DURHAM, N.C. (CAP) - Archaeologists with the National Evolutionary Synthesis Center in North Carolina have made a startling discovery that they say could shed some light on one of Earth's most mysterious species: the bones of the prehistoric Upagus.
However, scientists are quick to point out that while similar in structure to the conventional Upagus, the skeleton is easily twice the size of its modern-day descendent.
"For years, our scope of study has been limited to the only one or two Upagus known to exist," said Dr. Gordon Robinson. "But now to think that these magnificent creatures were once plentiful throughout North America - that's the find of a lifetime."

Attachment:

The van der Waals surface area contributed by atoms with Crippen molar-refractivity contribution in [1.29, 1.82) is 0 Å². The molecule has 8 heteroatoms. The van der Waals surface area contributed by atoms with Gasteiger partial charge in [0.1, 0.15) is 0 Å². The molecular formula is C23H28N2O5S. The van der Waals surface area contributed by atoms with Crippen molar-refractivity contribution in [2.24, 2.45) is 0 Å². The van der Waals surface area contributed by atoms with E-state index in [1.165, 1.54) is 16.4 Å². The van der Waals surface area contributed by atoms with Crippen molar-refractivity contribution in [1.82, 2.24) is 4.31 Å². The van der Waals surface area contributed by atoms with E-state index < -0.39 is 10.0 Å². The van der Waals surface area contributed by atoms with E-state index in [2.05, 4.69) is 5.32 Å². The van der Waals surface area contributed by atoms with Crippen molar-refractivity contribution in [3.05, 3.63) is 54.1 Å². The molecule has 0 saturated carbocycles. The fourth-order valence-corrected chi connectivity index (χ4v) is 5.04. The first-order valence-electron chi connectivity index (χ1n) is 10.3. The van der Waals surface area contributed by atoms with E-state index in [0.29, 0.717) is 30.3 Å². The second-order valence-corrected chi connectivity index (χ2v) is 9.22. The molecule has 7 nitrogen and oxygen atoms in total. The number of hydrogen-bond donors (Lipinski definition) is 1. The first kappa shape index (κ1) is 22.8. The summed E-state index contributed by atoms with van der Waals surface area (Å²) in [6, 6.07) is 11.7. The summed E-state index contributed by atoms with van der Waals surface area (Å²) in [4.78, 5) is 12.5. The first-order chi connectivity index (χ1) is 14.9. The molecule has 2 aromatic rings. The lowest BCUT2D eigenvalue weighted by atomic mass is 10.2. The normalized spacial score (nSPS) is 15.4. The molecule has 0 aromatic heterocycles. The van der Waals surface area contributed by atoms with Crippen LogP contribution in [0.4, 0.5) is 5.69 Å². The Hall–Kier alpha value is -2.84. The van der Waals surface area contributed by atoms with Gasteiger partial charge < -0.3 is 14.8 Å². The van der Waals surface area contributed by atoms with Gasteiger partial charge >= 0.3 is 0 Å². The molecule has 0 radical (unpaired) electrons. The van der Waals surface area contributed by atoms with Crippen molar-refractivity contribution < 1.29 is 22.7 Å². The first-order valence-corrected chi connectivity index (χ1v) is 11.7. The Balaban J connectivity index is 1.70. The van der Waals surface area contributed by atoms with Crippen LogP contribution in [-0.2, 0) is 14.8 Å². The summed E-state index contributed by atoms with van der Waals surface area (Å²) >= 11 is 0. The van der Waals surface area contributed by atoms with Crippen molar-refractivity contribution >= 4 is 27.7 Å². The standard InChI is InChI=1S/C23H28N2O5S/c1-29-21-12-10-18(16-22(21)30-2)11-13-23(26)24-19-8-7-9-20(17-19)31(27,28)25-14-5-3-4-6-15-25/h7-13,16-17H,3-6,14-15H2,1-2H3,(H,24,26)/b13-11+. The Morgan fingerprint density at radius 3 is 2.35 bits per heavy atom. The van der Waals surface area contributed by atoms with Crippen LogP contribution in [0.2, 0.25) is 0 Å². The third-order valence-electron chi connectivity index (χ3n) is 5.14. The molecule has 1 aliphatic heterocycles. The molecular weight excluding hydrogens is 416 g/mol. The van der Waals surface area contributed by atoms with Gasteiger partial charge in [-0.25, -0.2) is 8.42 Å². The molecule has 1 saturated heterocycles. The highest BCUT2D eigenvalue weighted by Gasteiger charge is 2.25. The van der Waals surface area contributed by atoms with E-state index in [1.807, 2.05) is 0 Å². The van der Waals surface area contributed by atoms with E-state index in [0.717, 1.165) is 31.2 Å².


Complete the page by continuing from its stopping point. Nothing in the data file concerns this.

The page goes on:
Once believed to have coexisted with the woolly mammoth, the Upagus now appears to predate the Pleistocene creature by as much as two million years. Scientists have classified the new find as Upagus Elefas in order to differentiate it from the present-day Upagus Snuffl.
"The snuffl variety of Upagus, or Snuffy as we affectionately call him, is characterized by a much more leisurely demeanor than his ancestor likely had," said researcher Dr. Bob McGrath. "In fact, for a creature with a dinosaur-sized brain, the contemporary Upagus has done a remarkable job learning its ABC's."
This news comes on the heels of the recent discovery of the bones of the largest bird ever to have flown. Research into fossilized stomach contents show that while the two creatures may not have eaten the same things, they definitely were not predator and prey. In fact, scientists think the two creatures may actually have co-habited in a gigantic nest.
- CAP News Staff